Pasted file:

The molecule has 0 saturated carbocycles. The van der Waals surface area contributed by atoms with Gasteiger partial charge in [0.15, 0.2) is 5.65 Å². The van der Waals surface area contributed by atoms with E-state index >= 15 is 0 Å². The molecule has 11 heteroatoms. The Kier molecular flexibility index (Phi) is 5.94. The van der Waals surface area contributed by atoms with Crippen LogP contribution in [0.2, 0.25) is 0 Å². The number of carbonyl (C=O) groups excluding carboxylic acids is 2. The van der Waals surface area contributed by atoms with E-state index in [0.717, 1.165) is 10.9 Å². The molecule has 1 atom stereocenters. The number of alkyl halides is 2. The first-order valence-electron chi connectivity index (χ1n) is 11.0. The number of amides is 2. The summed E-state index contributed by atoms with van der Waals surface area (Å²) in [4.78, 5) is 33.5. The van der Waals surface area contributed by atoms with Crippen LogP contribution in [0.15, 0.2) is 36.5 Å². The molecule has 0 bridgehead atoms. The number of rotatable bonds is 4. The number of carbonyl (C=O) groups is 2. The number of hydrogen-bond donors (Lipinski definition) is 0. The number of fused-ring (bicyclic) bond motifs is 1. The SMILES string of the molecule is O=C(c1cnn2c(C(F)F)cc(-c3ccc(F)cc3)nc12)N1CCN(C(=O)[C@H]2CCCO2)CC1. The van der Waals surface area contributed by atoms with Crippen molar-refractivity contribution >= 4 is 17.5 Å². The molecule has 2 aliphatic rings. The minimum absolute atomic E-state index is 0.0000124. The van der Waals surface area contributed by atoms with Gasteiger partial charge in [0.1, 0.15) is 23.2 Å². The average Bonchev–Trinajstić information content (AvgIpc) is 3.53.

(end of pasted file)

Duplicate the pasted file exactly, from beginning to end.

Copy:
The molecule has 0 saturated carbocycles. The van der Waals surface area contributed by atoms with Gasteiger partial charge in [0.15, 0.2) is 5.65 Å². The van der Waals surface area contributed by atoms with E-state index >= 15 is 0 Å². The molecule has 11 heteroatoms. The Kier molecular flexibility index (Phi) is 5.94. The van der Waals surface area contributed by atoms with Crippen LogP contribution in [0.2, 0.25) is 0 Å². The number of carbonyl (C=O) groups excluding carboxylic acids is 2. The van der Waals surface area contributed by atoms with E-state index in [0.717, 1.165) is 10.9 Å². The molecule has 1 atom stereocenters. The number of alkyl halides is 2. The first-order valence-electron chi connectivity index (χ1n) is 11.0. The number of amides is 2. The summed E-state index contributed by atoms with van der Waals surface area (Å²) in [4.78, 5) is 33.5. The van der Waals surface area contributed by atoms with Crippen LogP contribution in [0.15, 0.2) is 36.5 Å². The molecule has 0 bridgehead atoms. The number of rotatable bonds is 4. The number of carbonyl (C=O) groups is 2. The number of hydrogen-bond donors (Lipinski definition) is 0. The number of fused-ring (bicyclic) bond motifs is 1. The SMILES string of the molecule is O=C(c1cnn2c(C(F)F)cc(-c3ccc(F)cc3)nc12)N1CCN(C(=O)[C@H]2CCCO2)CC1. The van der Waals surface area contributed by atoms with Crippen molar-refractivity contribution >= 4 is 17.5 Å². The molecule has 2 aliphatic rings. The minimum absolute atomic E-state index is 0.0000124. The van der Waals surface area contributed by atoms with Gasteiger partial charge in [0.1, 0.15) is 23.2 Å². The average Bonchev–Trinajstić information content (AvgIpc) is 3.53.